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The Morehouse College Department of Economics and Business Administration recently achieved the much-sought-after accreditation of its bachelor's degree in business administration from the American Assembly of Collegiate Schools of Business (AACSB), the premier accreditation and service organization for U.S. business schools.

Approximately 1,200 colleges and universities in the U.S. offer business degrees but only 340 are accredited by AACSB; Morehouse becomes the 23rd undergraduate program and only the eighth historically black college.

Morehouse's accreditation is the culmination of a five-year initiative and much hard work by the department's faculty, students, and staff, which was supported in large part with funding by the W.K. Kellogg Foundation and the KPMG Peat Marwick Foundation, among other donors.

To achieve AACSB accreditation, business programs must satisfy the expectations of a wide range of quality standards relating to the curriculum, faculty resources, admissions, degree requirements, computer facilities, financial resources, and intellectual climate that are all mission-linked.

The process included a visit by a peer review team of business school deans and a corporate representative who commended the Economics and Business Administration (EBA) Department on the complementary missions of the college and the department, an outstanding student body well exposed to the impact of demographic diversity, and strong student advising and mentor programs.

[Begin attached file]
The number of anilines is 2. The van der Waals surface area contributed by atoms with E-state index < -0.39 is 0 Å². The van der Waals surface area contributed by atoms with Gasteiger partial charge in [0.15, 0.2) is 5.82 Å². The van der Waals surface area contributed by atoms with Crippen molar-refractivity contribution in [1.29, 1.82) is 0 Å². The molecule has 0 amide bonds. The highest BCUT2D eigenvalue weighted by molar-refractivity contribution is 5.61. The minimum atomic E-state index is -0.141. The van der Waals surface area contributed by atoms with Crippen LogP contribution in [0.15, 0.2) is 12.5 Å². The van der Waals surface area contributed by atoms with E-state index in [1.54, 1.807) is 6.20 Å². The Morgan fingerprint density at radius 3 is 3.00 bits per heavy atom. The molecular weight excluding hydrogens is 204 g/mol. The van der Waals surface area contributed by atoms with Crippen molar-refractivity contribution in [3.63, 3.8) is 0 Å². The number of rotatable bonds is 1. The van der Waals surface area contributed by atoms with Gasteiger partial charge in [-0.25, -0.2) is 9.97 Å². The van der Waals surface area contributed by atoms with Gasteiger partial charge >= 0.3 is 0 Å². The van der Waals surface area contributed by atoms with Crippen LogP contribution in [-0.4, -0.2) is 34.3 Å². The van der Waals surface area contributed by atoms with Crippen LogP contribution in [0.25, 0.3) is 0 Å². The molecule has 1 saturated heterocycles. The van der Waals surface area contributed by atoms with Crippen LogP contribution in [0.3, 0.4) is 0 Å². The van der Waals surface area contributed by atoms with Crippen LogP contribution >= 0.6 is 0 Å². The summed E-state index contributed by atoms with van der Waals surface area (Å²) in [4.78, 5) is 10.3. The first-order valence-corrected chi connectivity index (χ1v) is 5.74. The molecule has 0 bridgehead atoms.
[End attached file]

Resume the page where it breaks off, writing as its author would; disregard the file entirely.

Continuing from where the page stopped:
Founded in 1867, Morehouse is the nation's only private, historically black, four-year liberal arts college for men. It enrolls approximately 3,000 students and graduates about 500 each year. EBA courses were first offered at Morehouse in 1921, and currently the department has B.A. degrees in both economics and business administration, with business concentrations in accounting, finance, management, and marketing. The department has been highlighted in Black Enterprise and Black Issues in Higher Education, and annually awards more undergraduate business degrees to African-American males than any other school in the country. *

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